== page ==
The Internet of Things (IoT) could encompass tens of billions of networked devices by 2020, according to IT research firm Gartner. These internet-connected assets will include a wide variety of embedded sensors, home appliances and vehicles, among other possibilities – but what kinds of applications will make all of this new connectivity worthwhile?

When the World Wide Web gained traction in the 1990s, it had a clear "killer app," namely the web browser, which could perform many of the same functions (i.e., playing video, retrieving documents, writing messages, etc.) that had previously required a desktop program or an offline equivalent. Similarly, the early mobile internet thrived thanks to easy tools for messaging and photo sharing. With the IoT, there are several candidates for breakthrough apps, including next-generation unified communications (UC) solutions.

The synergy between the IoT and UC: Examples from healthcare

At first glance, the emerging and unconventional IoT seems to have little in common with UC, a collection of everyday services that has been well-established in enterprise IT for decades. However, they have a potentially interesting relationship, due to the endpoint flexibility of UC.

The UC market has expanded for many reasons, perhaps most prominently the major savings available through VoIP telephony as well as the freedom to take calls, send messages and/or view others' screens on many different devices, not just on traditional deskphones.  End users can already take advantage of smartphones, tablets, PCs and IP phones within UC suites, and the IoT could expand the options.

For example, in healthcare various IoT components such as vital-signs monitors could be connected to UC services. If a reading became abnormal, it could be transmitted over multiple communications channels with much greater reliability than the standard yet inefficient processes many doctors, nurses and medical staff currently rely on.

The IoT encompasses new unified communications tools.The IoT encompasses new unified communications tools.

A 2014 Imprivata report found that it took an average of 51 minutes to admit a patient to a hospital, with 65 percent of that time lost to poor communications. Similar effects were documented when transferring patients between healthcare facilities and dispatching emergency response teams. In all cases, the primary hindrances included:

  • The unreliability of pager technology, which remains prominent in healthcare despite being obsolete virtually everywhere else.
  • The lack of consistent access to secure messaging applications, personal devices (as part of BYOD initiatives) and Wi-Fi.
  • The need to fall back on email, fax or other channels that, while useful in some contexts, might not offer the immediacy needed in high-pressure scenarios.

Enter the healthcare IoT, with expanded UC capabilities. The essential building blocks of UC, such as voice and messaging applications, could be implemented within the unprecedented scale of the IoT, allowing for more reliable communications between personnel.

"The IoT could enable better data gathering from sensors and monitors."

In addition to the vital-signs monitors we mentioned earlier, teams could also leverage sensors alert them when a bed or piece of medical equipment becomes free. The upshot of UC innovations within the IoT could be easier coordination of care, including customized routing of messages and calls to specific individuals based on telemetry data gathered from IoT devices.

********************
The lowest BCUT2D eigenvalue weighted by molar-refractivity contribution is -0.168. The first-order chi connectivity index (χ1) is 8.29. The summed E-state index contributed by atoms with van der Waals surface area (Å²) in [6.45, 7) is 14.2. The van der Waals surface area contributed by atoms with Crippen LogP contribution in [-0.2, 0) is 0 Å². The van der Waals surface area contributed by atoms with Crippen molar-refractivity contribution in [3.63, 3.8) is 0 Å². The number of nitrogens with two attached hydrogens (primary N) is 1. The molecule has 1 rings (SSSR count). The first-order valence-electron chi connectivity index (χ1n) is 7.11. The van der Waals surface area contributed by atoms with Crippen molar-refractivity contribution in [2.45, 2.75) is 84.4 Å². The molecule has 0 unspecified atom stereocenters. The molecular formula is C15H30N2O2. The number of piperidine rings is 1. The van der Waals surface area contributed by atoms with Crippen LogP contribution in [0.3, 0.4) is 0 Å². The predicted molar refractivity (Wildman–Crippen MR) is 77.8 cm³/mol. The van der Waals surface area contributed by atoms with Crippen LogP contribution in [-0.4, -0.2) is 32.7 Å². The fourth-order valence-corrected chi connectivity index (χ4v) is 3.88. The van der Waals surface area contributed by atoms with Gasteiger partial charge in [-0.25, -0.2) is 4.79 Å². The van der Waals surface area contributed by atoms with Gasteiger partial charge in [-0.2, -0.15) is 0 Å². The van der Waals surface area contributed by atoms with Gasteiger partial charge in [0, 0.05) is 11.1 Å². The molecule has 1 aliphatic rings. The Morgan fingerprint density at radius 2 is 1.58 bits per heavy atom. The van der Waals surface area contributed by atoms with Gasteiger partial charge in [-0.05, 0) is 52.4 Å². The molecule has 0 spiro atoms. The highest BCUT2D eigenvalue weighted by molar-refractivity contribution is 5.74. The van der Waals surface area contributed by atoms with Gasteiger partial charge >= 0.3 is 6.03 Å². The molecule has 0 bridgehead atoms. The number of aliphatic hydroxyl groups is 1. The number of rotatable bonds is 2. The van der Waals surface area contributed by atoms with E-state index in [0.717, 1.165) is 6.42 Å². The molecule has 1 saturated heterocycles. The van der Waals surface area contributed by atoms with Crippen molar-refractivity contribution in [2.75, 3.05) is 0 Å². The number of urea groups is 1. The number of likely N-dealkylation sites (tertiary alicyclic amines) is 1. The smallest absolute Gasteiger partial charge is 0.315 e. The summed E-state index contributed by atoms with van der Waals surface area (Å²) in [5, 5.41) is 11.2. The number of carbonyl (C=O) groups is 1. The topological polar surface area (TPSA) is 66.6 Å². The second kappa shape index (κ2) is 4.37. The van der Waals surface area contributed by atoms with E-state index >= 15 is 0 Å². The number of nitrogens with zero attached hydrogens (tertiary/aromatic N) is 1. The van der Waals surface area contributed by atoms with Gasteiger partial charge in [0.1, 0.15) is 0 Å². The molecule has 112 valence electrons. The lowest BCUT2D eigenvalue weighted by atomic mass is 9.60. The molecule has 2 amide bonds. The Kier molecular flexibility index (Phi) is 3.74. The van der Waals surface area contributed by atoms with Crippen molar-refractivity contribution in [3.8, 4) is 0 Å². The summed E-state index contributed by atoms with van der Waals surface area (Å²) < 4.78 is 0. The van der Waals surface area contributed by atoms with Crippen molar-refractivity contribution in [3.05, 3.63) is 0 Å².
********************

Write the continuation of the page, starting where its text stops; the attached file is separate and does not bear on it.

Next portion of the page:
Potential benefits from the marriage of the IoT and the UC contact contact

Let's pivot from healthcare for now and look at the IoT's more general effects on contact centers. One of the key challenges for modern contact centers is reducing the number of calls agents must field, especially for routine and known issues. To do so, it's necessary to tie together disparate systems and data sources into a common, coherent architecture that can scale to many customers and give agents all the info they need to consistently resolve problems.

Solutions like the Teo Technologies UC Contact Center already enable such a streamlined, multichannel contact center that offers voice, chat, fax, email, WebRTC and social communications from a single platform. The IoT could enhance these advantages in several ways:

  • First, it could enable better data gathering from sensors and monitors that track issues throughout supply chains or at specific sites.
  • This information could be forwarded to contact center personnel, who could immediately schedule service visits or product replacements for a customer; e.g., if a connected washer or dryer failed, the manufacturer wouldn't have to wait for a customer to request a new one, but could instead proactively respond.
  • The contact center would become a hub for communications from connected devices, not just from human callers. However, effectively acting on all the different data sent its way will require dependable UC infrastructure.

Other IoT-UC opportunities to keep an eye on

There are many additional opportunities for UC enhancements throughout the IoT. Presence solutions in potential could benefit from the implementation of IoT sensors that help deliver up-to-date status message on the availability of rooms. Meanwhile, the exciting and often-hyped IoT use cases within logistics – such as more accurate tracking of shipments – are fertile ground for multichannel UC as well: Whether through voice, text or video, relaying these key updates to the right people will be critical.

Teo is a proven provider of modern UC and contact center solutions, along with secure UC endpoints. As the IoT become more intertwined with enterprise IT, having reliable, secure, and scalable communications infrastructure from a trusted partner will be more important than ever. Contact us today to learn more about how we can help.

By NO Comment March 28, 2018